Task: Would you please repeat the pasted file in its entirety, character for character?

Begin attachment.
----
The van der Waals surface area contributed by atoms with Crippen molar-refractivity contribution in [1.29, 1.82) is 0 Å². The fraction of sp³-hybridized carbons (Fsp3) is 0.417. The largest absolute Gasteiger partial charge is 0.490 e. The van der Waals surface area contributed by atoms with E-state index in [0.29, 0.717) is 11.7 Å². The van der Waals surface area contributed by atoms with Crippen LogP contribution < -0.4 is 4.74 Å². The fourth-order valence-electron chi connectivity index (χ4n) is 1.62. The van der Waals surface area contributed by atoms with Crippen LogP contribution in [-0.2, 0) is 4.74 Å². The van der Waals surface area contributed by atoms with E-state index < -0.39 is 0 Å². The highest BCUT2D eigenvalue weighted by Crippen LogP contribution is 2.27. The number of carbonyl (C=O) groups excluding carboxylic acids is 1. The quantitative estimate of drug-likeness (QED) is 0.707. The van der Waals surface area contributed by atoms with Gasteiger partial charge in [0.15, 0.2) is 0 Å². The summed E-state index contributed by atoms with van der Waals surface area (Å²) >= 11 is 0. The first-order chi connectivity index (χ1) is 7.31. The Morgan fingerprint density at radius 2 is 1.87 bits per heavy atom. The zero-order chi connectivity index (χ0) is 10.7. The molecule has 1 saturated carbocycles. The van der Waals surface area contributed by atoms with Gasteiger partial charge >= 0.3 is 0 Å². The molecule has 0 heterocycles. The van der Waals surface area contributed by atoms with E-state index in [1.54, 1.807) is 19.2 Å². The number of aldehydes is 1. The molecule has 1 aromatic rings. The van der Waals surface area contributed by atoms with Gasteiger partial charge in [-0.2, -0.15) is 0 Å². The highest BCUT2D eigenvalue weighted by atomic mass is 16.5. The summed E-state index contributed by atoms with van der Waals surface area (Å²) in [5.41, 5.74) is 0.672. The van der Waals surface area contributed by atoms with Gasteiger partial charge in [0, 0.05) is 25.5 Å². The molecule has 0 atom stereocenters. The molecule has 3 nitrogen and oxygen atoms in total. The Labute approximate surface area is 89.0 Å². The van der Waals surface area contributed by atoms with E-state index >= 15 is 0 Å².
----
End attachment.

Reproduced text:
The van der Waals surface area contributed by atoms with Crippen molar-refractivity contribution in [1.29, 1.82) is 0 Å². The fraction of sp³-hybridized carbons (Fsp3) is 0.417. The largest absolute Gasteiger partial charge is 0.490 e. The van der Waals surface area contributed by atoms with E-state index in [0.29, 0.717) is 11.7 Å². The van der Waals surface area contributed by atoms with Crippen LogP contribution < -0.4 is 4.74 Å². The fourth-order valence-electron chi connectivity index (χ4n) is 1.62. The van der Waals surface area contributed by atoms with Crippen LogP contribution in [-0.2, 0) is 4.74 Å². The van der Waals surface area contributed by atoms with E-state index < -0.39 is 0 Å². The highest BCUT2D eigenvalue weighted by Crippen LogP contribution is 2.27. The number of carbonyl (C=O) groups excluding carboxylic acids is 1. The quantitative estimate of drug-likeness (QED) is 0.707. The van der Waals surface area contributed by atoms with Gasteiger partial charge in [0.15, 0.2) is 0 Å². The summed E-state index contributed by atoms with van der Waals surface area (Å²) >= 11 is 0. The first-order chi connectivity index (χ1) is 7.31. The Morgan fingerprint density at radius 2 is 1.87 bits per heavy atom. The zero-order chi connectivity index (χ0) is 10.7. The molecule has 1 saturated carbocycles. The van der Waals surface area contributed by atoms with Gasteiger partial charge >= 0.3 is 0 Å². The molecule has 0 heterocycles. The van der Waals surface area contributed by atoms with E-state index in [1.54, 1.807) is 19.2 Å². The number of aldehydes is 1. The molecule has 1 aromatic rings. The van der Waals surface area contributed by atoms with Gasteiger partial charge in [-0.2, -0.15) is 0 Å². The highest BCUT2D eigenvalue weighted by atomic mass is 16.5. The summed E-state index contributed by atoms with van der Waals surface area (Å²) in [5.41, 5.74) is 0.672. The van der Waals surface area contributed by atoms with Gasteiger partial charge in [0, 0.05) is 25.5 Å². The molecule has 0 atom stereocenters. The molecule has 3 nitrogen and oxygen atoms in total. The Labute approximate surface area is 89.0 Å². The van der Waals surface area contributed by atoms with E-state index >= 15 is 0 Å².